Tolani Senior Professor of Trade Policy and Professor of Economics at Cornell University, and Senior Fellow & New Century Chair in International Economics at the Brookings Institution.
Even before the COVID-19 crisis, digitization was helping several emerging economies reach development objectives; post-pandemic, the impact of new technologies on financial inclusion could be further enhanced.
Advances in financial technology could have a tremendous impact on societies all over the world by supporting the democratization of banking and finance. The lives of poorer households could be improved by enhancing their access to savings, credit and insurance products, while simultaneously alleviating liquidity constraints and the cost of trade in developing countries where access to hard currency has been a major obstacle to growth. Domestic and international payments will become cheaper and more efficient, benefiting consumers, businesses and economic migrants who send remittances to their home countries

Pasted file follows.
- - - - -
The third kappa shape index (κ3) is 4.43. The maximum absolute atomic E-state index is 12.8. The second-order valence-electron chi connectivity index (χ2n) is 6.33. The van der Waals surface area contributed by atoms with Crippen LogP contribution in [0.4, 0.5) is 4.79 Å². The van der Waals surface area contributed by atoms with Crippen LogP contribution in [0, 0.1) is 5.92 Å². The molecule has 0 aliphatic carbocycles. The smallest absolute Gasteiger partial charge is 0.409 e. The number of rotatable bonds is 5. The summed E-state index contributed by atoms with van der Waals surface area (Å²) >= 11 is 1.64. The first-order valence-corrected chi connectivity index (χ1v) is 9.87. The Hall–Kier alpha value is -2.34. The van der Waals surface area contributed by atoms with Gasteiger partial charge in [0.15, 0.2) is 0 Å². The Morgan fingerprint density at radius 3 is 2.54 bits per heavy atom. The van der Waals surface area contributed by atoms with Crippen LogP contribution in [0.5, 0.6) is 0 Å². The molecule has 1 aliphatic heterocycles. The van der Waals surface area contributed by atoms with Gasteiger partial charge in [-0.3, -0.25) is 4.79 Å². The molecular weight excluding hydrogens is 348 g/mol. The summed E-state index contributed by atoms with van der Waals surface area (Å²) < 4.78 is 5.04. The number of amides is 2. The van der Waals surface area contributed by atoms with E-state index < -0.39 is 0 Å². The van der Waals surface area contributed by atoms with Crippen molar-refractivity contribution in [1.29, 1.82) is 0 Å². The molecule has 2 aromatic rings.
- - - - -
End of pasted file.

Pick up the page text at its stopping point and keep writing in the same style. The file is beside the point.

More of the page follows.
Mobile money and other digital payments systems have already taken hold in many nations. New models of – mostly online – banking offer greater financial access to low-income and urban households. Cross-border remittance flows and
payments, which are important for many African economies, are becoming cheaper and faster. The
Pan-African Payment and Settlement System (PAPSS), developed by the African Export-Import Bank, will play a key role in promoting cross-border trade during the implementation of the African Continental Free Trade Area (AfCFTA) and save the continent billions of dollars in transfer charges.
However, new technologies are of course not necessarily risk-free. If poorly managed, these technologies could induce a degree of financial or
macroeconomic instability. Such risks, were they to materialise, could end up being especially harmful to the economically underprivileged.